• Triumph chases the ICBM that was launched, trying to figure out how to use science to boost his powers to stop the missile before it launches its payload.  He gets hit by one of its rocket stages, and turns to J’onn for help over comms, but J’onn is too busy fighting off Quantum’s hordes, alongside Warlord, Gypsy, and Gammeron.  Quantum has switched bodies with Ray, and juiced the young hero with magic to make him even more powerful.  J’onn starts to fight Quantum/Ray, while Ray wakes up in Quantum’s body and discovers that he’s surrounded by small dinosaurs.  Gammeron, Gypsy, and Warlord keep fighting.  J’onn checks in on Triumph and suggests he use the strange magnetic properties of Skartaris’s static sun to use his powers to grab the missile.  It launches three separate warheads, but Triumph is able to grab two of them.  Ray, in Quantum’s body, runs from the dinosaurs.  The third warhead explodes, on a very confusing page, and it’s hard to tell what happens to Triumph.  Ray watches this.  Quantum/Ray fights J’onn some more, and melds with Ray’s mind to force him to shift solid again, just as Warlord shows up, causing Quantum to give up.  Ray returns to his body, and the Task Force, which has simultaneously defeated all of Quantum’s men, talk about how the missile was launched.  Triumph shows up to explain that the warheads were dummies, although the wizard Eballum explains that he filled them with tainted fertilizer, looking to damage crops and livestock.  Quantum returns to his body, finding it covered in the fertilizer, and is attacked by the dinosaurs.  Warlord leads the Task Force to a subway tunnel that leads to a mountain in Peru (seriously) and the team departs.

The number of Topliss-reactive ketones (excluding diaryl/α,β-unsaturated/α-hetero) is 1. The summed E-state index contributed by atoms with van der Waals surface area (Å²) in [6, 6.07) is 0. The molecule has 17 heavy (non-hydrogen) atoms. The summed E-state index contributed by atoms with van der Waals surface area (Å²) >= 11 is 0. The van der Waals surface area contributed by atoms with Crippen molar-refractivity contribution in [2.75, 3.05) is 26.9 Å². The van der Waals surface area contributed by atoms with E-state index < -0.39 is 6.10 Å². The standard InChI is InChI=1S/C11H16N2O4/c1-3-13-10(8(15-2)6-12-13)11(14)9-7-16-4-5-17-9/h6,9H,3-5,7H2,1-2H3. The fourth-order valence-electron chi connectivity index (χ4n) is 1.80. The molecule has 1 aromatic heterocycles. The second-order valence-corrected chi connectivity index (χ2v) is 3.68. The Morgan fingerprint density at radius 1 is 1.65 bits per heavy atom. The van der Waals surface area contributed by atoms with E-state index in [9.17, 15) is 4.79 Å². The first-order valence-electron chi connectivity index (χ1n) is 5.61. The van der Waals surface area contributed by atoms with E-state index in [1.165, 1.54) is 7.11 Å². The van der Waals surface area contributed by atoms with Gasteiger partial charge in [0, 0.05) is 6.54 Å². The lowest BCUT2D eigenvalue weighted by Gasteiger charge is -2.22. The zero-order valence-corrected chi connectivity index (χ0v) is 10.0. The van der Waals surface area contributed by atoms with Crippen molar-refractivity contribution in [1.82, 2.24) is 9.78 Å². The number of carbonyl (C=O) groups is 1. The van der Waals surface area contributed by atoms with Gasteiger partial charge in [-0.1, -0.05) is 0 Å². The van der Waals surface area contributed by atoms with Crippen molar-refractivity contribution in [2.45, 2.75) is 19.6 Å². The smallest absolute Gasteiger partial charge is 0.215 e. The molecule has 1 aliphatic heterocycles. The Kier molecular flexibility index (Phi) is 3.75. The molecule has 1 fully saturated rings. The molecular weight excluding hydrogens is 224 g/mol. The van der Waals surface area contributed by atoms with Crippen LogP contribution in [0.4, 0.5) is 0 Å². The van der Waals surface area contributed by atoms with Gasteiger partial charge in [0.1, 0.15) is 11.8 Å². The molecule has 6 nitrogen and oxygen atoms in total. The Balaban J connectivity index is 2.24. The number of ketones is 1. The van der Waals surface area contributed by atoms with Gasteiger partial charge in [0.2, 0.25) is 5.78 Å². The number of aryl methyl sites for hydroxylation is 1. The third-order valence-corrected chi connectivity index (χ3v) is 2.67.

• On Christmas, Ray rushes to answer a JLTF alert, despite having only been back on Earth for a short hour (which, considering what else happens in this issue, is hard to believe).  When he arrives at J’onn’s cabin, he finds that he’s been invited to a Christmas party, attended by J’onn, Wonder Woman, Blue Beetle, Booster Gold, Captain Atom, Bronze Tiger, Maxima, Gypsy, and Glenn Gammeron (who still just wants his money).  Santa Claus arrives, but it’s actually Triumph.  He apologizes to J’onn for how he’s acted, gives him a gift, and asks if they can start over.  Gypsy and Ray dance together, while Triumph bonds with Captain Atom over being tossed out of their correct time.  J’onn talks with Capt. Atom and Wonder Woman about how their teams should work together better, but Atom picks a fight with Wonder Woman.  Triumph steps in to calm things down, and makes reference to his being back on the team.  J’onn clarifies that while he’s forgiven Will, he’s not placed him back on the team, which leads Will to throw yet another tantrum that, once Maxima is hit with a table full of food, turns into a full on brawl.  J’onn stops everyone with his telepathy, and points out Triumph’s behaviour to him.  Will flies off, and J’onn tries to stop Gypsy from going after him.  She leaves with Ray, and Vandal Savage shows up at the party, shunting Captain Atom out of reality, and telling J’onn he’s there to make peace.  He says that Will is about to change the world.  Will, meanwhile, stands in the woods and thinks about using Neron’s candle to change the last ten years.  Gypsy shows up and they talk about everything that’s happened to them, including Will’s guilt over Mystek’s death (it’s nice to see that this is finally discussed).  Gypsy refuses to believe that Will only saved her own life out of fear, and their brief fight turns into a kiss that Ray interrupts.  They start to argue and trade insults, and then they all embrace.  Triumph returns to the party, proving Savage wrong, and apologizes again for his behaviour.  Gypsy and Ray look at the sand statue Will made of Mystek with his powers, and Ray uses his abilities to turn it into crystal.  Gypsy places Neron’s candle, not knowing what it is, in the statue’s hands, and has Ray light it.  We return to the start of the party, as events repeat themselves, although now it is L-Ron who comes in the Santa costume (and Despero’s body, of course).  He apologizes for ditching the team on Xanthcar, and pays Gammeron the money he feels he’s owed.  As the party continues, we see Triumph, in his original uniform, watching from the cold woods before walking away.